Roosevelt’s motto was “…better to err on the side of over readiness than on the side of tame submission….” A lesson for the ages as he opined that no matter how skilled in commerce and finance, in science or art, a country can quickly lose its right to stand as the equal of the best. This became part of his absolutist vision concerning the role of America in world affairs. Roosevelt’s use of bellicose language in defending American Exceptionalism is largely unknown in today’s national political rhetoric. But, we can be certain that T.R. would not approve of and would soundly denounce as detestable the pusillanimous language now used in defining our international role. He never waived in his sturdy defense of America.
At one time every American schoolboy was familiar with the daring story of Roosevelt leading the charge up Cuba’s San Juan Hill during the Spanish American War of 1898. However, few realize that the bitterest fighting was at Kettle Hill where Roosevelt led the charge of his Rough Riders shaming the regulars into joining him. Roosevelt was described as the most conspicuous figure in the charge, mounted high on horseback, charging the rifle pits at a gallop, a blue polka-dot handkerchief on his sombrero, so quite alone and brave that “you would like to cheer”.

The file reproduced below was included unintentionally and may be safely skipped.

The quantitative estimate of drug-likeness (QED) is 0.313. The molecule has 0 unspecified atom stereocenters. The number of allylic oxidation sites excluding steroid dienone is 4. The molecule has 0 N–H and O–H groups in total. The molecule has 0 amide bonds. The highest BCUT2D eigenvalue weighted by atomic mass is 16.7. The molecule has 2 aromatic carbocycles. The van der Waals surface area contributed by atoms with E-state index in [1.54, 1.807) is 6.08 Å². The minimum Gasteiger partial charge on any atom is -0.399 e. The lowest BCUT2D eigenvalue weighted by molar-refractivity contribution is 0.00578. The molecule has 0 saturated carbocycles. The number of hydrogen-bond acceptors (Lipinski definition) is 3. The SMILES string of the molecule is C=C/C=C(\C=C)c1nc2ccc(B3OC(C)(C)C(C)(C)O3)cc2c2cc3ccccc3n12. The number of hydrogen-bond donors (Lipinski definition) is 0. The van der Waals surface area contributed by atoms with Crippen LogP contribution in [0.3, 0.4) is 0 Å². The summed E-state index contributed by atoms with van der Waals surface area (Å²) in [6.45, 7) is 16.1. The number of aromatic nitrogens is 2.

For these heroic exploits Roosevelt now felt that he had done something that would leave a name to the children, which they could be “rightly proud”. T.R. was thus nominated for a Medal of Honor that was finally awarded to him posthumously in 2001. Following in the family military tradition it should be noted that one of his sons was killed in WWI as a highly decorated fighter pilot and another was posthumously awarded the Medal of Honor for heroism on the Normandy beaches during the invasion of June 6, 1944. The combination of an American President and son both receiving the highest of all military awards for heroism is historic in the annals of U.S. history. Roosevelt was also a Nobel Peace Prize recipient and that is seemingly incongruent with his penchant to threaten the use of military force as national policy.
Brands vividly describes one of America’s national tragedies and the events leading to the responsibilities of the Presidency falling upon Vice President Roosevelt on September 14, 1901 at the death of McKinley by the hand of an anarchist. The assassination was seen as a blow at America’s essence. Noted Roosevelt, “It was in the most naked way an assault not on power, not on wealth, but simply and solely upon free government, government by the common people.” The first War hero since Grant was now President of the United States. This Rough Rider had now ridden to the zenith of the highest possible political hill in America.